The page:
"What is interesting is the constant predictions of doom when it is likely to be the opposite for the UK"

The UK is still in the EU as we speak.

The "doom" will become a reality after we leave.

Hold on to yer horses.

4 ( +7 / -3 )

@JeffLee

Living standards and median British incomes have been in decline since the influx from enlargement.

First, that's just not true. Median income kept rising up until the 2008 crash. This was years after hundreds of thousands of eastern Europeans had already moved to the UK.

Secondly, incomes have declined just as much for the top 10th percentile of income earners (Bankers, Lawyers, etc) as they have for the bottom 90th percentile. This is an across the board decline, not wages in specific low skilled sectors being driven down by immigrants.

Thirdly, correlation is not causation. If these declines were caused solely by EU migrants, you would expect to see incomes declining in other EU countries that have also seen an influx of lower skilled Eastern European workers. You don't. Countries like France, Germany, Sweden, Austria, Finland and Belgium have all seen wage increases since 2004, and even after the 2008 crisis. Britain is just a poor performing outlier among western European countries which suggests that the answer for declining incomes lies elsewhere.

What has happened is that the subsidizing of low wage workers through working tax credits has led to the UK having one of the lowest unemployment rates in Europe, but also to Britain's economy being built largely on creating low wage service jobs.

3 ( +5 / -2 )

Madverts: "deluded that their efforts would somehow rid the country of foreigners."

What's funnier about it is how many foreigners, especially Chinese, are buying land since the Pound bombed.

0 ( +1 / -1 )

Don't worry Smith. Farage will save us from all the foreigners. I'm sure his cowardly resignation was just a ruse to lull Johnny foreigner into a buying spree before coming back, sword swinging to save the Pound ...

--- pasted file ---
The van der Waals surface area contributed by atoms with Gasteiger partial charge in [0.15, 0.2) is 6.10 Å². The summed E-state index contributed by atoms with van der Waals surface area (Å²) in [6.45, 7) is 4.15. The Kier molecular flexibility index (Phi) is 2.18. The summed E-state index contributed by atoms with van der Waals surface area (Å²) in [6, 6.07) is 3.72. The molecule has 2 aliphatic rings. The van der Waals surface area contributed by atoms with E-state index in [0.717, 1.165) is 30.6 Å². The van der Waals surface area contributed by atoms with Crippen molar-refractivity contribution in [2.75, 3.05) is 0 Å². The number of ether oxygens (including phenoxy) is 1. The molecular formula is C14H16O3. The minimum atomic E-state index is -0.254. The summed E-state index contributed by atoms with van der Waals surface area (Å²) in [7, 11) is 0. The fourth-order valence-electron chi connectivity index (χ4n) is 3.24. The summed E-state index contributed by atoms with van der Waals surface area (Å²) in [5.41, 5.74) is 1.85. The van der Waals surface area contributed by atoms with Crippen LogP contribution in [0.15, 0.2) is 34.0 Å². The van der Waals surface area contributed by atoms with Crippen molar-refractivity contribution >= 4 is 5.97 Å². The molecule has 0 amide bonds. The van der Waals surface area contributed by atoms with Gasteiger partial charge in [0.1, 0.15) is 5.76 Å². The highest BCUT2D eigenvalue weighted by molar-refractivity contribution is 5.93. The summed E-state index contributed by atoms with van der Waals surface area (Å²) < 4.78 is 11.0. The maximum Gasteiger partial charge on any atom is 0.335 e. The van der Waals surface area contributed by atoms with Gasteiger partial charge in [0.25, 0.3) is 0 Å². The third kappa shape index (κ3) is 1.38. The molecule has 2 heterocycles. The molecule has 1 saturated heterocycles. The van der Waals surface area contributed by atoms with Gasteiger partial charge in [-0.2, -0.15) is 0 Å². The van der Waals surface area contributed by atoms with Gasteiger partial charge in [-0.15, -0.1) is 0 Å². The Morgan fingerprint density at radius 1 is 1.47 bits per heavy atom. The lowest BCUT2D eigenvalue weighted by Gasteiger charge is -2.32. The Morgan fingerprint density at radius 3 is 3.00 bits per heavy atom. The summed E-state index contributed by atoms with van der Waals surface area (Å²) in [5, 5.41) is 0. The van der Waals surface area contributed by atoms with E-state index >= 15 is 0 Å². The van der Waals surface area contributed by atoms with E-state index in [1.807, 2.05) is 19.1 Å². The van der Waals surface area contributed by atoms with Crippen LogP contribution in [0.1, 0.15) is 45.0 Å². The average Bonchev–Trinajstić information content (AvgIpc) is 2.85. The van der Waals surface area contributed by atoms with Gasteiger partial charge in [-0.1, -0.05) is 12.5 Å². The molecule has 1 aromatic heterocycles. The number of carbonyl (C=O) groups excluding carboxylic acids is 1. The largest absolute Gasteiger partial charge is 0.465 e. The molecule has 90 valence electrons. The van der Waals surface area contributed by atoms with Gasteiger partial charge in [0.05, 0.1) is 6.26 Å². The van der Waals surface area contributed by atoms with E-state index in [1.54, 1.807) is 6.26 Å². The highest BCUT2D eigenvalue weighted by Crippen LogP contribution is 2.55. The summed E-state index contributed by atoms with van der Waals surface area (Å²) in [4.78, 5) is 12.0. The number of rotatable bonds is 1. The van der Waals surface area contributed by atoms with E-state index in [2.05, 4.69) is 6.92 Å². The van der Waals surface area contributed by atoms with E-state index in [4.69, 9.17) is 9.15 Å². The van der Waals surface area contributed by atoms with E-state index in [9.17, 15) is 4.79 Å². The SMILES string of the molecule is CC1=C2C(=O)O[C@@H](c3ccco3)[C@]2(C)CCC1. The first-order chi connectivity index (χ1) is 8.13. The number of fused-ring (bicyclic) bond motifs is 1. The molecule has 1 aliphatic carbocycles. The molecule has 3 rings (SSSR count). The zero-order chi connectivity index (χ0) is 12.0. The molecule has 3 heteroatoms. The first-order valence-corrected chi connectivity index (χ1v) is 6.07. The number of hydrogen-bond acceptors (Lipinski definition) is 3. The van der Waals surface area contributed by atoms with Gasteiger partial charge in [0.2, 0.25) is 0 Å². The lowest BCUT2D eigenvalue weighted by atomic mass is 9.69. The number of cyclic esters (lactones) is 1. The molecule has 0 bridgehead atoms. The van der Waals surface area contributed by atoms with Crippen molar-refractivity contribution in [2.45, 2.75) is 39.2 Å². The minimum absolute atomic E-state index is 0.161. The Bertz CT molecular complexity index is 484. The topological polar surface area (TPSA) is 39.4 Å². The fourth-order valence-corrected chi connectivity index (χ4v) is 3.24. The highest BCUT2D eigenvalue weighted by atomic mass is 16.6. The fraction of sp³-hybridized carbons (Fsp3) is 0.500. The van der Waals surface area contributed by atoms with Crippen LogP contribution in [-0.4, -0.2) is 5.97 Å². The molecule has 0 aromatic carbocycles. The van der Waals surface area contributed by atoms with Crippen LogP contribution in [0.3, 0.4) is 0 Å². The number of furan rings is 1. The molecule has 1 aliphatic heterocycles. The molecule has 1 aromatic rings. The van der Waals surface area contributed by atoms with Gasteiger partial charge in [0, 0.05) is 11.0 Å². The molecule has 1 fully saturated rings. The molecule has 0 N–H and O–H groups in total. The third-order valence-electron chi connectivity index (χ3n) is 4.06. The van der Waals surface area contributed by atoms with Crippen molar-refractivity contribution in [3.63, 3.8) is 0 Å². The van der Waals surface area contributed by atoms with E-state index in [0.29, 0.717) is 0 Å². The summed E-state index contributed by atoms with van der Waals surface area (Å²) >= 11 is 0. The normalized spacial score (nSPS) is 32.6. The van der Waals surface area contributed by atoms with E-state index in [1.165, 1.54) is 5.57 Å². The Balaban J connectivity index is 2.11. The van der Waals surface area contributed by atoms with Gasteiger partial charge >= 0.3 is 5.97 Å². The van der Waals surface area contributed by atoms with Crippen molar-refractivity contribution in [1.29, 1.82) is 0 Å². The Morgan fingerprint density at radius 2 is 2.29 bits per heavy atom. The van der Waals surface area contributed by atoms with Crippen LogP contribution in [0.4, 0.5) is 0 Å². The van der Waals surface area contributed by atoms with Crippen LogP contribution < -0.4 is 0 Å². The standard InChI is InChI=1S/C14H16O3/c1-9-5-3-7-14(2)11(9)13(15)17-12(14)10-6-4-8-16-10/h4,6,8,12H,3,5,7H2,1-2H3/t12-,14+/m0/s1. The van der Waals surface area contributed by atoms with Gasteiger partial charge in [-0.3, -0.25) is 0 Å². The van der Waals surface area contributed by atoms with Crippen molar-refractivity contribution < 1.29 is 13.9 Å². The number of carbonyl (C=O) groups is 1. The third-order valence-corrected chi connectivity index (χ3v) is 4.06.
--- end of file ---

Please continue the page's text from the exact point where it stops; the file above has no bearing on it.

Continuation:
1 ( +2 / -1 )

Good grief there are a lot of sore people making comments. We have no idea what the future holds, but so far things have been really good.

The FTSE 100 is doing amazingly well, the FTSE 250 also. The lower pound has meant that exports are the most competitive they've been in decades. This has created new jobs, interesting how this doesn't get a mention in mainstream media.

Australia and a number of other countries have already admitted that they're eager to re-establish strong trade links with the UK. About 10 countries so far have come forward to start writing up future deals, already those countires combined are a larger market than the EU.

Siemens with other companies have announced more investment in the UK. Softbank's news means that there will be more jobs created for British workers.

The negativity is getting tiring. If you really are concerned for the UK and its future then talk it up, not down.

-5 ( +1 / -6 )

@jefflee, As a responsible employer i find it difficult to find trained staff, either I've got to train each person, thus costing me a small fortune, and now that i have to pay this pension on top my profit margins have been squeezed and squeezed, its getting to a point that ill chuck the towel in, although there is labour out there, most and I say loosely most Brits don't want to work, I can't charge any more as there is a lot of unqualified people out there undertaking my type of work, and most is cash in hand and I can't and I don't want to compete, sorry I work for nothing, because they get so many benefits its not worth them coming off the dole, so the problem lies with previous governments handing out shed loads of money with little return, i.e. they should do some sort of unpaid local work, and if they turn down a reasonable job offer may be they should forfeit any benefits, we need to change attitudes to work soon, right, back to immigration, there are some sectors of the public that call the Polish and other races, but what they can't see is that they work! they work hard for there money!!! IF all of the poles and XXX go home as they chant this country will come to a grinding halt! I don't have a problem with people that come to the UK and they work and support them selfs and there families, unfortunately there is a small band of people, we have bread a nation of lazy people who rely on hand outs, this has to change,

1 ( +1 / -0 )

The problem with the EU is Europe is not Switzerland writ large.

1 ( +1 / -0 )